Meslier was first and foremost a rationalist who placed no limit on where the application of reason might lead. Yet he remained cautious, avoiding the trap of what is now known as scientism. He was aware that all observation is vulnerable to the subjectivity of the observer. His rationalism lead him to monist materialism. Beyond matter, there is nothing, he wrote.

With great discernment, Meslier put forward the view that matter is not static but rather dynamic. Everything is in movement, everything is transformed, everything progresses, he wrote. This was a revolutionary concept for his time.

Meslier lived in a peasant environment and remained in close contact with nature. He understood what a graft from one plant to another was, and what its results were. And his unbiased view of the world shows through when he writes about the feelings and emotions of animals. He speaks of flies, spiders and earthworms crushed underfoot and declares that this alone is sufficient to demonstrate that such animals cannot be the work of some supremely great being.

Meslier hammers home the simple phrase “There is no God.” And belief in divinity is not natural. We know that, in matters of religion, the vast majority of people adopt the beliefs of the milieu in which they were born and spend their younger years. Most children raised in a family where the parents’ religion is Catholic or Jewish or Muslim will be Catholic or Jewish or Muslim respectively.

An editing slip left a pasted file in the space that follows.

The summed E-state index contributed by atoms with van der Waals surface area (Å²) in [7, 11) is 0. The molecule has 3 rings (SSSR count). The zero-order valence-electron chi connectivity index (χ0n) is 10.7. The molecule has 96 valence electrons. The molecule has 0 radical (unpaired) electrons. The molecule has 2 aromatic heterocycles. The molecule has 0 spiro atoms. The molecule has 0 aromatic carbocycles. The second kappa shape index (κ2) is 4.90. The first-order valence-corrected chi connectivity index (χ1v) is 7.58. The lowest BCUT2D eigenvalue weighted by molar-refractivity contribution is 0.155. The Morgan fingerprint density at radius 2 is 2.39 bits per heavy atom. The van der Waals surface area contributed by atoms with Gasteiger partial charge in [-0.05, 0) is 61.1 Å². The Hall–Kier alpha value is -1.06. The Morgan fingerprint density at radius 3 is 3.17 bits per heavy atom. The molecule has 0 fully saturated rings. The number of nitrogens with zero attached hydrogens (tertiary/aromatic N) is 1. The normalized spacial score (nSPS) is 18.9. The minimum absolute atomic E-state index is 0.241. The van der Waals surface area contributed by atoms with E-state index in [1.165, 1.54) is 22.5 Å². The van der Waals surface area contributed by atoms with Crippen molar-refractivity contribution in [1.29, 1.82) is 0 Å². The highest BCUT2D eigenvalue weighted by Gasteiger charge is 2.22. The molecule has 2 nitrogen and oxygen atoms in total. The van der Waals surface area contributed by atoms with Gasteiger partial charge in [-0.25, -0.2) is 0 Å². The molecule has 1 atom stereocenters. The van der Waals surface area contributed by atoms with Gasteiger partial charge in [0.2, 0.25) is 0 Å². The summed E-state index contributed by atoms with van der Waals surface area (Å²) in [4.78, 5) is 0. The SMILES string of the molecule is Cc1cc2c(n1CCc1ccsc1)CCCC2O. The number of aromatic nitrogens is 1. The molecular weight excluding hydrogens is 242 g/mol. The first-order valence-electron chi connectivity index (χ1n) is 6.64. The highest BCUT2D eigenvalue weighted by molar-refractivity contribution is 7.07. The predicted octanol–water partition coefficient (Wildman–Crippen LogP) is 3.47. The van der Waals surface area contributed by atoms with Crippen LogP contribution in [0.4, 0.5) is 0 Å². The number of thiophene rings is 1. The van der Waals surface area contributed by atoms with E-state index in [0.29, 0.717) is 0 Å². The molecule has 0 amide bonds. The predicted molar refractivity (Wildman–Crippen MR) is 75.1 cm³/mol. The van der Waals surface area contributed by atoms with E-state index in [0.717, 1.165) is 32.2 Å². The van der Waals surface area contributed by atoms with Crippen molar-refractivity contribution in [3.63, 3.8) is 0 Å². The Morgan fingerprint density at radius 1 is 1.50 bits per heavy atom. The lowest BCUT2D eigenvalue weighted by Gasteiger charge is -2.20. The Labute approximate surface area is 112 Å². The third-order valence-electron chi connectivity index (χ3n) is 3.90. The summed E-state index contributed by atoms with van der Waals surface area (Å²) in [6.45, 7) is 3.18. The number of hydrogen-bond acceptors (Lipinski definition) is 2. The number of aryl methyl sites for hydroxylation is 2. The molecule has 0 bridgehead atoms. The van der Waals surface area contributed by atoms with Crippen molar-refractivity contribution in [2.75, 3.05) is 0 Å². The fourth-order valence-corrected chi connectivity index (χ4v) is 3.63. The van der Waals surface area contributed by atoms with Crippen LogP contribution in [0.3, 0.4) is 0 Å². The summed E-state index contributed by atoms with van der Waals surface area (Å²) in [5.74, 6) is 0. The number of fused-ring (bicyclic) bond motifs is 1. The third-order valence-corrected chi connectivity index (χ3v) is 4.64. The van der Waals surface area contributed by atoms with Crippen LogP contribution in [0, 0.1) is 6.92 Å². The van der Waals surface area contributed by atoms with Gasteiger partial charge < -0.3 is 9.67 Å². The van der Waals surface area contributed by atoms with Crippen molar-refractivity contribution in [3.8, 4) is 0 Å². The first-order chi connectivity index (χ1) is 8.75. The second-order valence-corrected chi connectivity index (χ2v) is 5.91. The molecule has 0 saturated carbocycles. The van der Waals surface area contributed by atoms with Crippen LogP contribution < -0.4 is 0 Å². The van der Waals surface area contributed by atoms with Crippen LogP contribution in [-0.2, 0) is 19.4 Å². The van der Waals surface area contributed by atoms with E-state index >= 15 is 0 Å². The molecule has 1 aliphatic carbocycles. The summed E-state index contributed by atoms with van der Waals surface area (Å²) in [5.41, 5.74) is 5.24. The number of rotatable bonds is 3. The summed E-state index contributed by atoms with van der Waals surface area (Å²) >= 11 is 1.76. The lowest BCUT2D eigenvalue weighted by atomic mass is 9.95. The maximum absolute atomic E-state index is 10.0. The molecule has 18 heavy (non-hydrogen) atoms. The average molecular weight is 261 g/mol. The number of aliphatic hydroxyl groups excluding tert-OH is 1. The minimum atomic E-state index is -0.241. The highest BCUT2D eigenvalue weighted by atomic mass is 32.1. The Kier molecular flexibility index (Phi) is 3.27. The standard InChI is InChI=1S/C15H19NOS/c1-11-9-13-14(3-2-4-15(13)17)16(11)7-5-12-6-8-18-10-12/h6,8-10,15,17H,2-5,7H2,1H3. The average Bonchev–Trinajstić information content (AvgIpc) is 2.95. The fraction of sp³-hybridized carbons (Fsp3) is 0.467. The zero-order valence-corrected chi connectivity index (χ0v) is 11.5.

For pages and pages, Meslier persistently demonstrates the irrationality of all religions, in particular Catholicism. To say that the creator-god is goodness itself, infinite goodness beyond human imagining, is incomprehensible for him. He asks if we can trust a god who condemns to hell, for all eternity, the creatures which he has created. And that leads him to address of problem of the torturous anxieties of sex. For Meslier, the alleged good works of divine providence merit only sarcasm. He repeatedly denounces the uselessness of the dogma of the afterlife.